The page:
I was never a fan of this style of benchmarking. It sure gives clean graph of gpu capabilities which we always needed. I would love to see new bottleneck analysis. Or at least parallel test done on midrange PC.

    Everyone should keep mind that these charts represent performance of <1% PC builds out there.

    13278215 said:
    First thing Tom need is to bench how PCIE 2.0 8x vs 16x perform on a modern top end GPU. Since 290X are passing the bandwidth from crossfire bridge to PCIE, may be is time to check them again? As I recall AMD do not recommend putting 290x XDMA crossfire on PCIE 2.0 8x. Please check this out

    If I recall correctly we are at this moment at the edge of PCI 2.0 x8 which = PCI 1.0 x16 . Next or following gen will finally outdate PCI 1.0 in single and PCI 2.0 in dual GPU configs as there will finally be noticeable bottle necks.
  • mitcoes16
    Any Steam OS or GNU/Linux benchmarks?
    It would be nice to add any opengl crossplattform game as any ioquake based one or something more modern and test it under MS WOS and under GNU / Linux

    Better if it is future Steam OS to let us know the performance at the same game under MS WOS and under GNU/Linux.

    Also it would be nice to test at MS WOS with and without antivirus, perhaps avast that is free or any other of your preference.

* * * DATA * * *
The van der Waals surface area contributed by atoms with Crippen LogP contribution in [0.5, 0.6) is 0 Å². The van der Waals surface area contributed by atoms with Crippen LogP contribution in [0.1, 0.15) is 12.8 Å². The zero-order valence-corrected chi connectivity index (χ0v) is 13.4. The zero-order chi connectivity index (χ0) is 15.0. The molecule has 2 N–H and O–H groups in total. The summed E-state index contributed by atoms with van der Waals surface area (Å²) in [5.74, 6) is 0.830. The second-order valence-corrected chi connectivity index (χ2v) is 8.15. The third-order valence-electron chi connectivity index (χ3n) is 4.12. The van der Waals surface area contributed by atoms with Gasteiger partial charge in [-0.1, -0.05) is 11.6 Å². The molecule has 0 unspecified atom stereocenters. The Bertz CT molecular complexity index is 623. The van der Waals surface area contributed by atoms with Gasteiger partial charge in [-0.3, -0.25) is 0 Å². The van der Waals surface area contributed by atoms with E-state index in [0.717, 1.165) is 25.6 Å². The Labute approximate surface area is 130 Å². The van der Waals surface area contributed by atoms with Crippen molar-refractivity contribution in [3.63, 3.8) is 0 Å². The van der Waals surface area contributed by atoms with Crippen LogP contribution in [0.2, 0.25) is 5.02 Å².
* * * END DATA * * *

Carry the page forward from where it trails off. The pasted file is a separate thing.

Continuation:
Last but not least, in opengl or in directx there are version changes and being able to split cards generations by opengl / directx version support would help as a current price / performance index based in your sponsored links prices.
  • mitcoes16
    No 720p tests?
    720p ( 1280x720 píxels = 921.600 píxels) is half 1080p more or less
    1080p (1920×1080 píxels = 2.073.600 pixels)

    And when a game is very demanding or you prefer to play with better graphics playing at 720p is a great option

    Of course,latest best GPUs would be able to play at 4k and full graphics, but when we read the benchmarks we want to know also if our actual card CAN play at 720p (1k) or what the best ones can do at 1k to be able to compare

    Also even it is not a standard or accurate, for benchmarking purposes calling 720p (1k) 1080p (2k) and 2160p (4K) wouldbeeasier to understand in a fast sight than UHD FHD and HDR, that can be used too UHD (4k) FHD (2k) HDR (1k)
  • InvalidError
    13278758 said:
    No 720p tests?
    720p does not stress most reasonably decent GPUs much and how many people would drop resolution to 720p these days with all the re-scaling artifacts that might add? In most cases, it would make more sense to stick with native resolution and tweak some of the more GPU/memory-intensive settings down a notch or two - at least I know I greatly prefer cleaner images over "details" that get blurred by the lower resolution and re-scaling that further distorts it.

    Considering how you can get 1080p displays for $100, I would call standardizing the GPU chart on 1080p fair enough: the people who can only afford a $100 display won't care much about enabling every bell and whistle and the people who want to max everything out likely won't be playing on $100 displays and $100 GPUs either.
  • 2Be_or_Not2Be
    I really like to see the charts on how much noise a video card's cooling fans make. That makes more of a difference to me as limiting something distracting that I hear every time I game versus getting a louder card with 10 fps more.

    I also like seeing how current cards stack up performance-wise to previous generations. That really helps when you're deciding whether to upgrade or not.
  • Ubrales
    Thank you! Good reference article!